Architectural renderings show the proposed housing development on 66th Avenue in Langley Township. (Compass Cohousing/Special to the Langley Advance Times)

Architectural renderings show the proposed housing development on 66th Avenue in Langley Township. (Compass Cohousing/Special to the Langley Advance Times)

Cohousing plan meets objection over 18-year-old park idea at Langley Township council

Council will vote on the cohousing plan at a future meeting

A family member of a former landowner still wants to see a park on land that could now be developed into Langley Township’s second cohousing complex.

Lawrence Janzen was the only person to raise any issues at an Oct. 4 publich hearing on the planned Compass Cohousing project, which has been proposed for a lot near 66th Avenue on 203rd Street, not far from the Township Civic Facility.

“I’m not against cohousing,” said Janzen.

But he said that when his parents sold the site to the Township, they had thought it would be developed into a park, to be dubbed Shalom Janzen Park.

It was Janzen’s mother’s wish to see that land become a park, he said.

“It was her dream to make that, so that people can go there and have a place of peace, and rest.”

Laurence Janzen still lives on the site, as some family members have done since the lot was sold to the Township back in 2003.

Some Janzen family members have since objected to the Compass plan to build a 40-unit cohousing project.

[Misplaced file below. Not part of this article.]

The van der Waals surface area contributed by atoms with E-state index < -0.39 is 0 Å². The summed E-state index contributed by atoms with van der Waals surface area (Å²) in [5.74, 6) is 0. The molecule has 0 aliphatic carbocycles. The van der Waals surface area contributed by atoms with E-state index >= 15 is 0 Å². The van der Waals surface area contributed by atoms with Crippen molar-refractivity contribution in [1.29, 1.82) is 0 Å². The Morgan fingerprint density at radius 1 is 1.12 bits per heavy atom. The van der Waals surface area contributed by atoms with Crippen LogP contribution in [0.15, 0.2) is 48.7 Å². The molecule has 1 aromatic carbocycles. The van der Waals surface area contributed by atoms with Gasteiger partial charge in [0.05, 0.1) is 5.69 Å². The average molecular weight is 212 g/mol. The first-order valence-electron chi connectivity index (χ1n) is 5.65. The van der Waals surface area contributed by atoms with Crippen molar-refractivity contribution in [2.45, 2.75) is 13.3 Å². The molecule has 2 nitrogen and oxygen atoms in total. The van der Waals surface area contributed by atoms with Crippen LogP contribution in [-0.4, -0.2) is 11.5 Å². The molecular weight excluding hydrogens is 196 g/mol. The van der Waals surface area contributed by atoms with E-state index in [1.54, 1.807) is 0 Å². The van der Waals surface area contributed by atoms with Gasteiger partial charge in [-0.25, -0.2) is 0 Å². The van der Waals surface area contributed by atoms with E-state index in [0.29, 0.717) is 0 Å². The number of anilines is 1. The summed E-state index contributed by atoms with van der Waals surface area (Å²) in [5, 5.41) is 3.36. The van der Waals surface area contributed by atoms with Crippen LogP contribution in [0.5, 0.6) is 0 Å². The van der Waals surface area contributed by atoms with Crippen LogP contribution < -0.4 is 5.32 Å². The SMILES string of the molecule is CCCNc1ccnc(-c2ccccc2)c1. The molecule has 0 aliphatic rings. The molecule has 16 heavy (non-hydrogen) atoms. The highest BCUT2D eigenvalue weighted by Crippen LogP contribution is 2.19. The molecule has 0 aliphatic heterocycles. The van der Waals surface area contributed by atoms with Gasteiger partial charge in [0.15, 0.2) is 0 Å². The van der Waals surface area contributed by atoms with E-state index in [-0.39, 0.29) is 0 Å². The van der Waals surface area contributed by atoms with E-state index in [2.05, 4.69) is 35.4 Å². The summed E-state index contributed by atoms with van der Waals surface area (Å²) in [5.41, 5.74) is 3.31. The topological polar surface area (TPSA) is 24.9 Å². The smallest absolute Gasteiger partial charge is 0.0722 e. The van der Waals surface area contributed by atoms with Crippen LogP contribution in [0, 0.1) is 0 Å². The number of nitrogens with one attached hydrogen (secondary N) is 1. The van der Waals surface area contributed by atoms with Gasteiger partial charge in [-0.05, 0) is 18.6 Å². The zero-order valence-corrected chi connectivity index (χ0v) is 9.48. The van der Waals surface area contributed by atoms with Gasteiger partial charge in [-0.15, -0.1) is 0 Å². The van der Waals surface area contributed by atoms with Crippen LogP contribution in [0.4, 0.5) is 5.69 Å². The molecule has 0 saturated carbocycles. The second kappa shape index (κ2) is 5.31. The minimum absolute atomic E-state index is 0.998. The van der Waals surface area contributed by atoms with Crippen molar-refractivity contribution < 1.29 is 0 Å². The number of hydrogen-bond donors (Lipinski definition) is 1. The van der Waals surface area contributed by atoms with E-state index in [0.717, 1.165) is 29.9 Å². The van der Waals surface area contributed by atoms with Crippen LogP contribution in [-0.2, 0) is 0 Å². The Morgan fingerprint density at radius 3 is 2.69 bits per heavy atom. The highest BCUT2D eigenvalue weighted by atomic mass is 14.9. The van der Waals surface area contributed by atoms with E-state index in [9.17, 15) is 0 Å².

In 2019, Cassandra Janzen started a petition online to turn the land into a park, but it only gathered 119 signatures.

According to Compass Cohousing, they were in touch with family of the previous owner, and spoke to them about their plans for a non-profit housing community.

Laurence acknowledged that the family simply requested the land become a park. There was never a signed agreement to that effect, Township staff have previously confirmed.

The other speakers were potential future residents of the cohousing project, or supporters in the community.

“I believe that people do better when they work together,” said John Frederickson, one of the speakers and a potential owner.

Dan Collins, CEO of Inclusion Langley Society, was also in favour.

“We’ve had a connection with the project since its inception,” he said.

Inclusion Langley works with people with intellectual disabilities, as well as with people on the autism spectrum.

Collins said he’s delighted to support individuals who may become residents of the proposed project – at least one family Inclusion supports is looking at buying a unit in the new development.

Cohousing is housing in which the owners come together before the project begins and work together to act as their own developer, taking an active hand in designing the project, and in managing it after it is finished. This project has been designed with a number of environmentally friendly measures, including infrastructure to support electric car chargers and solar panels in the future.

Cohousing projects are aimed at fostering more ongoing participation and community than typical condo or townhouse strata projects.

Langley’s first cohousing project, Windsong in Walnut Grove, was built in the 1990s and was one of the first such projects in B.C. If approved, Compass will be Langley’s second.

READ ALSO: New Langley cohousing project moves ahead at Township council

HousingLangley Township